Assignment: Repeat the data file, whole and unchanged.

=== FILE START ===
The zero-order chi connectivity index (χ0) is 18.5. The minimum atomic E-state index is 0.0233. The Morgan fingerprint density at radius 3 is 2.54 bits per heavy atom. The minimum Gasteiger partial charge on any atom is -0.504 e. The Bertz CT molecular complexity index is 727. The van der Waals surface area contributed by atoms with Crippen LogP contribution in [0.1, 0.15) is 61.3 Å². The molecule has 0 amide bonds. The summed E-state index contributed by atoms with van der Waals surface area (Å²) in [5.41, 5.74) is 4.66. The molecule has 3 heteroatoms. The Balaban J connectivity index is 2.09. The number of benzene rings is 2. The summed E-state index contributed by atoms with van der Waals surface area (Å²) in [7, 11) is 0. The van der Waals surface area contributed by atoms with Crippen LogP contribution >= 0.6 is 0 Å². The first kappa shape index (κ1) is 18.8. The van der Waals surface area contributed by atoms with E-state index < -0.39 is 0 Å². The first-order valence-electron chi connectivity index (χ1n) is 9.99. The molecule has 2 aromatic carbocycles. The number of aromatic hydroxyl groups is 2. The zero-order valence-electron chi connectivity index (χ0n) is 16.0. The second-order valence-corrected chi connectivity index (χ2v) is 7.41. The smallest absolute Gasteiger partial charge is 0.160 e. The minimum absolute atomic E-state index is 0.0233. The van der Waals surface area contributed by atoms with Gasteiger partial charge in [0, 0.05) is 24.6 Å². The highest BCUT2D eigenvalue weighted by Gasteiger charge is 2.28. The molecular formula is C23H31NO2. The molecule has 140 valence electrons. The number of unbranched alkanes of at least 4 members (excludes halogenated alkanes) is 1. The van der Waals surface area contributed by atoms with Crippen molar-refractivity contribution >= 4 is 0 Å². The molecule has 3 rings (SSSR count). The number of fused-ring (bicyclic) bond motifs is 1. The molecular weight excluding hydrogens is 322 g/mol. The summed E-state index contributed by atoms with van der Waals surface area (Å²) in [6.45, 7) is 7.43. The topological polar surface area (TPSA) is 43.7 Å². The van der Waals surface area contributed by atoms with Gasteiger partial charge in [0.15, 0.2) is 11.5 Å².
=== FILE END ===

The zero-order chi connectivity index (χ0) is 18.5. The minimum atomic E-state index is 0.0233. The Morgan fingerprint density at radius 3 is 2.54 bits per heavy atom. The minimum Gasteiger partial charge on any atom is -0.504 e. The Bertz CT molecular complexity index is 727. The van der Waals surface area contributed by atoms with Crippen LogP contribution in [0.1, 0.15) is 61.3 Å². The molecule has 0 amide bonds. The summed E-state index contributed by atoms with van der Waals surface area (Å²) in [5.41, 5.74) is 4.66. The molecule has 3 heteroatoms. The Balaban J connectivity index is 2.09. The number of benzene rings is 2. The summed E-state index contributed by atoms with van der Waals surface area (Å²) in [7, 11) is 0. The van der Waals surface area contributed by atoms with Crippen LogP contribution >= 0.6 is 0 Å². The first kappa shape index (κ1) is 18.8. The van der Waals surface area contributed by atoms with E-state index < -0.39 is 0 Å². The first-order valence-electron chi connectivity index (χ1n) is 9.99. The molecule has 2 aromatic carbocycles. The number of aromatic hydroxyl groups is 2. The zero-order valence-electron chi connectivity index (χ0n) is 16.0. The second-order valence-corrected chi connectivity index (χ2v) is 7.41. The smallest absolute Gasteiger partial charge is 0.160 e. The minimum absolute atomic E-state index is 0.0233. The van der Waals surface area contributed by atoms with Gasteiger partial charge in [0, 0.05) is 24.6 Å². The highest BCUT2D eigenvalue weighted by Gasteiger charge is 2.28. The molecular formula is C23H31NO2. The molecule has 140 valence electrons. The number of unbranched alkanes of at least 4 members (excludes halogenated alkanes) is 1. The van der Waals surface area contributed by atoms with Crippen molar-refractivity contribution >= 4 is 0 Å². The molecule has 3 rings (SSSR count). The number of fused-ring (bicyclic) bond motifs is 1. The molecular weight excluding hydrogens is 322 g/mol. The summed E-state index contributed by atoms with van der Waals surface area (Å²) in [6.45, 7) is 7.43. The topological polar surface area (TPSA) is 43.7 Å². The van der Waals surface area contributed by atoms with Gasteiger partial charge in [0.15, 0.2) is 11.5 Å².